Posts filed under “Apprenticed Investor”
Well now, let’s have a look around here. Hmmm, nicely typeset. Headline, URL, date are in the usual places; sidebar for other articles off to the right. Hey, this doesn’t look very different than it did at my blog, the Big Picture.
Oh, you out there. I see, you are a somewhat different audience than what I have been used to previously. You appear to be more of a professional investor, oriented toward shorter, pithier readings, but still intolerant of nonsense.
Good, we will get along just fine.
In case you have no idea who the hell I am, my name is Barry Ritholtz, and I will be your air hostess for today’s flight of investing fancy. No need to turn off your electronics, it’s a pleasure to meet you.
My goal here at Bloomberg View is to entertain, elucidate and, mostly, to disabuse you of the nonsense that occasionally passes for market commentary. If I do my job well enough, you should find this process both valuable and intriguing. With some luck, you could even become a bit better at whatever it is that you do for a living.
What you should expect from me: Early mornings, I try to provide some insight into a topic du jour related to our favorite subjects: Investing, markets and the economy. I like to work at the cross-section between quantitative analysis and human behavioral analysis. Lots of uncharted territory here, along with plenty of surprises.
Around the time the market opens, I pony up a short list of reads. Specifically, these are not 10 MOST IMPORTANT THINGS YOU MUST READ RIGHT NOW, mostly because I don’t care for all that yelling, and second, by the time you got to the office, you have already read the Wall Street Journal and New York Times. Instead, I prefer to hand-select a Beaujolais Nouveau, a recent harvest of some of the more interesting and important things you may have overlooked. By the time you finish the reads, something intriguing will have caught your eye, often from a source you were wholly unaware of.
During lunch, I like to dazzle you with a stand-out chart. Oftentimes, it is pushback against the so-called conventional wisdom. Occasionally, it is some inanity that insists on being demolished, which I happily oblige. Rarely, it is merely something wacky that demanded to be shared. Regardless, it is a visual depiction of something you might find of interest.
As to our earlier question (Who is this guy?) — In many ways, I am likely similar to you in some ways: I grew up in the suburbs, went to college, then grad school in New York. I fell in love with the city, and then with finance (in that order). Began as a trader, moved into research, and a few decades later, here we are.
My general approach is a product of my somewhat skeptical nature. I like to see assertions proven empirically. I am a “Show me the data” kind of guy. I never want to be contrarian for its own sake, but rather, to see what can take a punch. Much of that which passes for common knowledge on Wall Street is too often myth that fails to stand up to close scrutiny.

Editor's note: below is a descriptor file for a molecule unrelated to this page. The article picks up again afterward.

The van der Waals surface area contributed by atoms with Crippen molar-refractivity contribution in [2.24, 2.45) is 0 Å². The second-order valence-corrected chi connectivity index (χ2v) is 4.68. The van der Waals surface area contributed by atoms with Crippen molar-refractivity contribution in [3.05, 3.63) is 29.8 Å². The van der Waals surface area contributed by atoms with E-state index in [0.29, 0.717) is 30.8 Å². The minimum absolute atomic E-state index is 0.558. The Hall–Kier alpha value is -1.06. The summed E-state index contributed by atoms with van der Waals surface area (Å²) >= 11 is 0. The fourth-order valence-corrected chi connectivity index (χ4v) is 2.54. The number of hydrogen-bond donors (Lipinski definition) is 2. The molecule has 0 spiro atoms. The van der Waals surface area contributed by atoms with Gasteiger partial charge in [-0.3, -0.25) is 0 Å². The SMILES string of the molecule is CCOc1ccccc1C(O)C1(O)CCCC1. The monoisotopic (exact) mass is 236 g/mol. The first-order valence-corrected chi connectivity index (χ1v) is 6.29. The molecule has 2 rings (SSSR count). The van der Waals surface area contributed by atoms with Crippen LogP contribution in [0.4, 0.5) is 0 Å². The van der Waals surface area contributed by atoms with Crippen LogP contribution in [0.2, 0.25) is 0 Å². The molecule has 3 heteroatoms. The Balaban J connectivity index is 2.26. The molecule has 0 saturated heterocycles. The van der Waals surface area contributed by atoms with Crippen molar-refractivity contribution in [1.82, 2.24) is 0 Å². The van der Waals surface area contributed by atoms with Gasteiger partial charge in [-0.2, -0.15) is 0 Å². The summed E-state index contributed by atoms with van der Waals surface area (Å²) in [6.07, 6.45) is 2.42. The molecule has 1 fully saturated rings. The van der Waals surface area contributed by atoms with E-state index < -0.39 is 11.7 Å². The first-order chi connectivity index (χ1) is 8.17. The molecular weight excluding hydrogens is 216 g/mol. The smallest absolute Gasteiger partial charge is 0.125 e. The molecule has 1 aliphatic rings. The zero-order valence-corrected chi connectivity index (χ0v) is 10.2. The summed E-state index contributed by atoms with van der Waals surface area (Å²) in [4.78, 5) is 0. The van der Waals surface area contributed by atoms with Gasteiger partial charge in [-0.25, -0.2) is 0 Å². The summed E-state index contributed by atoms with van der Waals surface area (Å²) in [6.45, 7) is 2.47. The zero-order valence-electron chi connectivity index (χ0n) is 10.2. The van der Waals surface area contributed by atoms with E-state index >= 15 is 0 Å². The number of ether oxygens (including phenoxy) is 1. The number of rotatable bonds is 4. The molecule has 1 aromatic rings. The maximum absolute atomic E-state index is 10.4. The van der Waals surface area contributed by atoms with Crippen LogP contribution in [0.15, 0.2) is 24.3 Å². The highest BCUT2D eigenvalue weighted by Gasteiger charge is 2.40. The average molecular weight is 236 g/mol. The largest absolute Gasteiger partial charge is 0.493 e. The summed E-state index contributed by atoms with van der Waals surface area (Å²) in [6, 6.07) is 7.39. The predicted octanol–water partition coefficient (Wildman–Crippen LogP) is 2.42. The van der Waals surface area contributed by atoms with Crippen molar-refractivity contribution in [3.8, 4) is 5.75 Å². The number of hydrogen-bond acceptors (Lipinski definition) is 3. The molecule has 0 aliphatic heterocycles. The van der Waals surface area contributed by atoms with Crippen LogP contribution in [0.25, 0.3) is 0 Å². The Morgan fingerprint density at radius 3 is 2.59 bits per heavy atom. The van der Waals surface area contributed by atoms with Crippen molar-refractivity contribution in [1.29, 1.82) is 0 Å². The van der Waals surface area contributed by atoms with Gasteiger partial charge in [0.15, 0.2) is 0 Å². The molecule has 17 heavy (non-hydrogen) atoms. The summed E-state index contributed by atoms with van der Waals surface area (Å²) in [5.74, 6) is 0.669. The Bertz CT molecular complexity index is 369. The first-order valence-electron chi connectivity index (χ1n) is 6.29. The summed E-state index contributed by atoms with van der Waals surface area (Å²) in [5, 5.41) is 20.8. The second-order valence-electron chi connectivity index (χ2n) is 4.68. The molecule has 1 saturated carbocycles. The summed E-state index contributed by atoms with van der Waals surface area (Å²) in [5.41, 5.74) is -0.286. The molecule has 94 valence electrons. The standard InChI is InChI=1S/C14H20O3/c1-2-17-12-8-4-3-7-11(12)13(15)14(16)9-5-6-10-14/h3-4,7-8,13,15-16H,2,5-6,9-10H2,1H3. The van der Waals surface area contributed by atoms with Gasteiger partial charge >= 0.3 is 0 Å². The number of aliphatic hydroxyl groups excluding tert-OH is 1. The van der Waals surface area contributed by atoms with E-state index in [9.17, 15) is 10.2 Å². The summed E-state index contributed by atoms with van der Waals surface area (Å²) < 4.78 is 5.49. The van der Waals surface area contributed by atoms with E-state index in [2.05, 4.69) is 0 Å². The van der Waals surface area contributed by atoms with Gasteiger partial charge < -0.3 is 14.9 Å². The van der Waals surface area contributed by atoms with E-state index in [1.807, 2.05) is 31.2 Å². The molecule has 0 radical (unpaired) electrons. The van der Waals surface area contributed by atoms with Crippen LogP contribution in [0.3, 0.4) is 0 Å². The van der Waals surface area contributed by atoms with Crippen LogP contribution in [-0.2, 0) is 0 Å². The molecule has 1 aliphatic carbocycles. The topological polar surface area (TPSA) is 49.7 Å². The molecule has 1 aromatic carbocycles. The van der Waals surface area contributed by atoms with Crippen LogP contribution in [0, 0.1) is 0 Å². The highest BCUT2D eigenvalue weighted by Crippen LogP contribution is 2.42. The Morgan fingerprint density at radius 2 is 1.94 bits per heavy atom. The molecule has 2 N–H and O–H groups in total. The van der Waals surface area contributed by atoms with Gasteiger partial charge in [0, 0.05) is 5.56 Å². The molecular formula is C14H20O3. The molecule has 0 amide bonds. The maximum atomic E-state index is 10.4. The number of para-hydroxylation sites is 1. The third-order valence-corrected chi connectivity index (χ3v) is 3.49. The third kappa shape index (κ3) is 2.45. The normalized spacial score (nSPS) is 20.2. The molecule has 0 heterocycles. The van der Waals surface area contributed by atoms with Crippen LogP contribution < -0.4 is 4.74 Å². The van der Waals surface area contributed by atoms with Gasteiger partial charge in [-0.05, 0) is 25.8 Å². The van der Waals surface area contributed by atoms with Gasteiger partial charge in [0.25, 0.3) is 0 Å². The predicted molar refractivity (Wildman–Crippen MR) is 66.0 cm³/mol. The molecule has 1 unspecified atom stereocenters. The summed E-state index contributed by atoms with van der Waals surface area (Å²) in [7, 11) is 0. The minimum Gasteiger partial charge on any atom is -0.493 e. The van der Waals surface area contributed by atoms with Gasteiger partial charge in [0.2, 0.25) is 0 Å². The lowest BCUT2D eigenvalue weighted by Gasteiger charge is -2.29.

My goal is to provide some of that close scrutiny.
I hope you find it a worthwhile experience.
Category: Apprenticed Investor
> My Sunday Washington Post Business Section column is out. This morning, we look at “noise” levels, and what you can do to reduce them. Here’s an excerpt from the column, that asks: Do these inputs add to signal or to noise? • News: Most of it is actually old. By the time information…Read More
Category: Apprenticed Investor
How Shiller helped Fama win the Nobel Barry Ritholtz, Washington Post October 20 2013 At the University of Chicago, there are two professors of economics named Eugene Fama. The first — let’s call him Fama the Younger — started in the 1960s. He developed a profound insight about the markets. This Fama observed that…Read More
My Sunday Washington Post Business Section column is out. This morning, I look at how Eugene Fama’s early insights were nearly eclipsed by his latter bad theories. Not to give away the ending, but if it weren’t for Robert Shiller’s criticism, Fama may very well not have won. Here’s an excerpt from the…Read More
I am working on this week’s WaPo column, based loosely on last week’s open thread on the value of the Financial Media. I have a 23 bullet points I am trying to cut down to a dozen or less. Here are two: Too Much Noise, Too Little Signal: The biggest problem most investors encounter is…Read More
On Investing: The Obamacare portfolio By Barry Ritholtz, October 6, 10:11 AM Investors are best off when they leave their party affiliation and partisan views behind. I’ve said it before: “Washington, I’m here to tell you, politics and investing don’t mix. Your politics are killing you in the markets.” Keeping your emotions…Read More
> My Sunday Washington Post Business Section column is out. This morning, we look objectively at Obamacare — not the politics of it, but the investing aspect. Its called: On Investing: The Obamacare portfolio. My conclusion? If you were an objective observer of the legislation when it passed, and then again when the Supreme…Read More
Its Philosophy Friday, and I want to discuss in broad terms the same interesting conversation that keeps coming up: Over the past few weeks, I keep getting that question: Whats your forecast for the economy? Where will interest rates be at the end of the year? Are Jobs going to improve? And of course, the big…Read More